Bai Bibyaon Bigkay: Lumad rights advocate, passes away at 90

Bai Bibyaon Bigkay
Bai Bibyaon BigkayPhoto credit to Save Our Schools Network

BAI Bibyaon Ligkayan Bigkay, a revered advocate for indigenous peoples (IPs) rights, has passed away, as confirmed by a post from the Sabokahan Unity of Lumad Women on December 6. 

She peacefully departed on November 20, surrounded by loved ones. 

While her exact age is unknown due to the absence of birth documents, she is believed to have been around 90 years old at the time of her passing.

Born in the Pantaron Range in Natulinan, Talaingod, Davao del Norte, to Matigsalug-Manobo parents, Bigkay was recognized as the Lumad leader and environmentalist, holding the distinction of being the first and only female chieftain in the history of the Manobo people. 

Fondly referred to as the "Mother of the Lumads," she dedicated her life to advocating for indigenous rights and defending Manobo's ancestral lands and the Pantaron Mountain Range since 1994.

"From the most remote of Lumad villages in the mountains of Mindanao to prestigious universities in the Philippines' national capital and esteemed international platforms, Bai's fierceness, passion, and courage has inspired generations of environmental, women's, and children's rights and indigenous rights advocates to take fearless and sustained action," Sabokahan Unity said in a post.

Bigkay gained prominence in the 1980s when she actively opposed a prominent company accused of excessive logging operations in the ancestral domain of the Matigsalug-Manobo tribe, employing the traditional Lumad method of resistance called "pangayaw." She successfully united, empowered, and rallied Lumad across villages against the loggers.

In 1986, she co-founded the Salugpungan Ta Tanu Igkanugon council, contributing to the establishment of over 50 Salugpungan Lumad schools and learning centers in Pantaron and other indigenous communities. During the same year, she played a vital role in the Mindanao Peoples Federation (LMPF) assembly, leading to the collective term "Lumad" to give political power and a unifying identity to the 18 ethnolinguistic tribes of Mindanao.

She also served as the founding chairperson of Sabokahan To Mo Lumad Kamalitanan or "Sabokahan Unity of Lumad Women" in 2003, envisioning Lumad women as not just participants but leaders in the fight for self-determination.

Known for her vocal support for various groups, including peasant farmers, agri-workers, urban poor, youth, and students, Bigkay faced militarization and development aggression throughout her life. She led her people in mass evacuations or "bakwit" in response to human rights violations like extrajudicial killings of Lumad civilians in the 1990s and again in 2014.

Bigkay's advocacy in Lumad rights campaigns gained widespread national and international attention. 

Described as a prominent figure in the struggle for women, indigenous, and environmental rights, she posed a significant threat to multinational companies and complicit politicians actively seeking to exploit Mindanao's estimated $1 trillion worth of natural resources, according to the group.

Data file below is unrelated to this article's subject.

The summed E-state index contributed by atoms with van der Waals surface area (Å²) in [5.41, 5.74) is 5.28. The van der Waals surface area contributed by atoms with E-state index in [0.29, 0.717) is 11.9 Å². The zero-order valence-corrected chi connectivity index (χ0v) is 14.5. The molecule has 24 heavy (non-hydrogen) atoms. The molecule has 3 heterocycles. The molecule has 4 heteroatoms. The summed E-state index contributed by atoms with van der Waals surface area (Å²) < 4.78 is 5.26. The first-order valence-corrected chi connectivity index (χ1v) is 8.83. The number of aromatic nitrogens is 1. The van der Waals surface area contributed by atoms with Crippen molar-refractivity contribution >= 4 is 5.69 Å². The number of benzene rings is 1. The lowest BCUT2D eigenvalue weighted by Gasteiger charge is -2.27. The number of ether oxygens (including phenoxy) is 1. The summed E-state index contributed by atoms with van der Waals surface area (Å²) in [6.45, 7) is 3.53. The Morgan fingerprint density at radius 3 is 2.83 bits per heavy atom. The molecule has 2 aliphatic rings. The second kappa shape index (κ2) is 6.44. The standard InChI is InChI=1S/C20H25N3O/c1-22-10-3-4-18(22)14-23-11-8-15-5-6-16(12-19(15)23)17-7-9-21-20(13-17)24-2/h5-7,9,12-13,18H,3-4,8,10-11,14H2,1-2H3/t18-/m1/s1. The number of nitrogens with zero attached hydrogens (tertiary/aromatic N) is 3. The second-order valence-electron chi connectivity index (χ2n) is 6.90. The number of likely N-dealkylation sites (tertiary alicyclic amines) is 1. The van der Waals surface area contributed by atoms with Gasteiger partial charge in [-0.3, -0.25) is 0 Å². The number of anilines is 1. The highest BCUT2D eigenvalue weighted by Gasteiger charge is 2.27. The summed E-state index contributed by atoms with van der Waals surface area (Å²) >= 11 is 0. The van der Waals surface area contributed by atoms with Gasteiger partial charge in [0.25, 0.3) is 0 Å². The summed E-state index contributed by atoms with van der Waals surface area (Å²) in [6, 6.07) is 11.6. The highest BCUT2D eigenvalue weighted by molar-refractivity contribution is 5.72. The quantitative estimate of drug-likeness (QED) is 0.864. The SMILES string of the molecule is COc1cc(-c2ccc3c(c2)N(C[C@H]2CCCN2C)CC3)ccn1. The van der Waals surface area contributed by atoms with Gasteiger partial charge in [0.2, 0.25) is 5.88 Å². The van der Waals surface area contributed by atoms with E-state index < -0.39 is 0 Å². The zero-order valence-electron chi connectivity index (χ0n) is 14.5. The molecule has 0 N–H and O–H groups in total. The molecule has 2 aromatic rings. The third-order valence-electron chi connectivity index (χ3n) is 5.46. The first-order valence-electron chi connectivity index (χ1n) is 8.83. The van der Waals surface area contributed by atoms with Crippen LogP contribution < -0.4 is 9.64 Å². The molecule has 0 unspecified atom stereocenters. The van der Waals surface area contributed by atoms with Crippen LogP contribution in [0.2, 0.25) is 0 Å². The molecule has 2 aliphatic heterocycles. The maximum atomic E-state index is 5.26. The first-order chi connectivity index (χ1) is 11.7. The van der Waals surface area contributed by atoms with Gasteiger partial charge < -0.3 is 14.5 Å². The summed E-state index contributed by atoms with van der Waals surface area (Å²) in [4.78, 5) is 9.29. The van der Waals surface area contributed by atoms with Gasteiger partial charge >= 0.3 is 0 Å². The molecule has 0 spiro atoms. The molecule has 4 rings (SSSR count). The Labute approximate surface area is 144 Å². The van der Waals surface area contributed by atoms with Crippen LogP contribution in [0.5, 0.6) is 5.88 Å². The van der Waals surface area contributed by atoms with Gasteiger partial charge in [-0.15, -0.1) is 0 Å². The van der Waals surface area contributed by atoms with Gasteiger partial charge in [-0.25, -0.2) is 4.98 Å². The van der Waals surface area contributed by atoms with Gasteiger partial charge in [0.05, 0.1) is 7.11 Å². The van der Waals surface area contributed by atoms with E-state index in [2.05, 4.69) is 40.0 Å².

The Sabokahan Unity also said that she faced threats during the administration of former President Rodrigo Duterte. Her outspoken stance made her a prime target for red-tagging, threats, and surveillance, particularly following the declaration of Martial Law in Mindanao, the passage of the Anti-Terror Law, and the establishment of the National Task Force To End Local Communist Armed Conflict (NTF-ELCAC).

“Since 2018, Bai did not return home to Mindanao for fear of her arrest, being forcibly paraded as a “surrenderee” or extrajudicial killing,” the group said. “She made the conscious sacrifice to live away from Pantaron to continue to guide her people safely.”


In 1984, Bai Bibyaon Ligkayan Bigkay was honored as the Most Distinguished Awardee of the 5th Gawad Bayani ng Kalikasan or "Environmental Heroes Award." 

In 2017, she received the Gawad Tandang Sora Award, named after the "Mother of the Philippine Revolution," from the University of the Philippines Diliman College of Social Work and Community Development.

A year later, she was recognized with the Gawad Bayani Ng Kalikasan by the Center for Environmental Concerns. 

In 2019, the Coalition of Services of the Elderly bestowed upon her the Ulirang Nakatatanda Award. Finally, in 2022, Amnesty International USA honored her with the Ginetta Sagan Award.

The group said that even without these prestigious accolades, Bai would forever be remembered as a hero of the masses. 

Hailing from a rural indigenous farming background and being a Lumad woman deprived of basic education, including literacy, she symbolizes the struggles faced by the majority of marginalized communities.

The Save Our Schools (SOS) Network paid tribute to the late IP leader, stating, “The Save Our Schools Network gives its highest tribute to Bai Bibyaon Ligkayan Bigkay, the first and only female chieftain in the history of the Manobo people, ancestral domain defender, and Lumad education rights warrior.”

The BAI Indigenous Women's Network described Bigkay as "a stalwart defender of ancestral lands and a beacon for the broader movement in the Philippines." They urged collective solace and strength, acknowledging the indelible mark she left on the world through a life devoted to the pursuit of self-determination and justice.

Amihan National Chair Zenaida Soriano honored her as a woman filled with courage, describing her as a "warrior chieftain and revolutionary hero of the masses." 

Soriano credited Bigkay's tireless efforts as foundational to numerous victories in the struggle for land, environmental justice, women’s rights, and education for Lumad children. RGL


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